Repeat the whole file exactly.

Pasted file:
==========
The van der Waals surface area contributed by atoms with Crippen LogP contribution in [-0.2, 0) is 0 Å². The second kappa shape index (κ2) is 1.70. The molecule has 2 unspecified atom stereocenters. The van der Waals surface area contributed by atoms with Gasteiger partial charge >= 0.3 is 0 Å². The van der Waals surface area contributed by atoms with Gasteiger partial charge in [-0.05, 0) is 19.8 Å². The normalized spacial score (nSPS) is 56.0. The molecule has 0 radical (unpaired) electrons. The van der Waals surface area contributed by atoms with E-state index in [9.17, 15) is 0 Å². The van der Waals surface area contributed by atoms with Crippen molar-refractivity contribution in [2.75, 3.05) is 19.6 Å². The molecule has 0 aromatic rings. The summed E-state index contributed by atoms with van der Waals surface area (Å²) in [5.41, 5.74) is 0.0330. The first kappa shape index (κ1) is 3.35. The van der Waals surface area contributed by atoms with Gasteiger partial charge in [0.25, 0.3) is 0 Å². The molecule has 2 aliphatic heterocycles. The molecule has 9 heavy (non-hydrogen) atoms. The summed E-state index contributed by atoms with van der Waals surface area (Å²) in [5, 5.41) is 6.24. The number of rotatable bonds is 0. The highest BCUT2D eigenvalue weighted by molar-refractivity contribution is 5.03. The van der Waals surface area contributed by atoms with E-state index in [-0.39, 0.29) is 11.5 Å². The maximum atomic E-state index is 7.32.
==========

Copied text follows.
The van der Waals surface area contributed by atoms with Crippen LogP contribution in [-0.2, 0) is 0 Å². The second kappa shape index (κ2) is 1.70. The molecule has 2 unspecified atom stereocenters. The van der Waals surface area contributed by atoms with Gasteiger partial charge >= 0.3 is 0 Å². The van der Waals surface area contributed by atoms with Gasteiger partial charge in [-0.05, 0) is 19.8 Å². The normalized spacial score (nSPS) is 56.0. The molecule has 0 radical (unpaired) electrons. The van der Waals surface area contributed by atoms with E-state index in [9.17, 15) is 0 Å². The van der Waals surface area contributed by atoms with Crippen molar-refractivity contribution in [2.75, 3.05) is 19.6 Å². The molecule has 0 aromatic rings. The summed E-state index contributed by atoms with van der Waals surface area (Å²) in [5.41, 5.74) is 0.0330. The first kappa shape index (κ1) is 3.35. The van der Waals surface area contributed by atoms with Gasteiger partial charge in [0.25, 0.3) is 0 Å². The molecule has 2 aliphatic heterocycles. The molecule has 9 heavy (non-hydrogen) atoms. The summed E-state index contributed by atoms with van der Waals surface area (Å²) in [5, 5.41) is 6.24. The number of rotatable bonds is 0. The highest BCUT2D eigenvalue weighted by molar-refractivity contribution is 5.03. The van der Waals surface area contributed by atoms with E-state index in [-0.39, 0.29) is 11.5 Å². The maximum atomic E-state index is 7.32.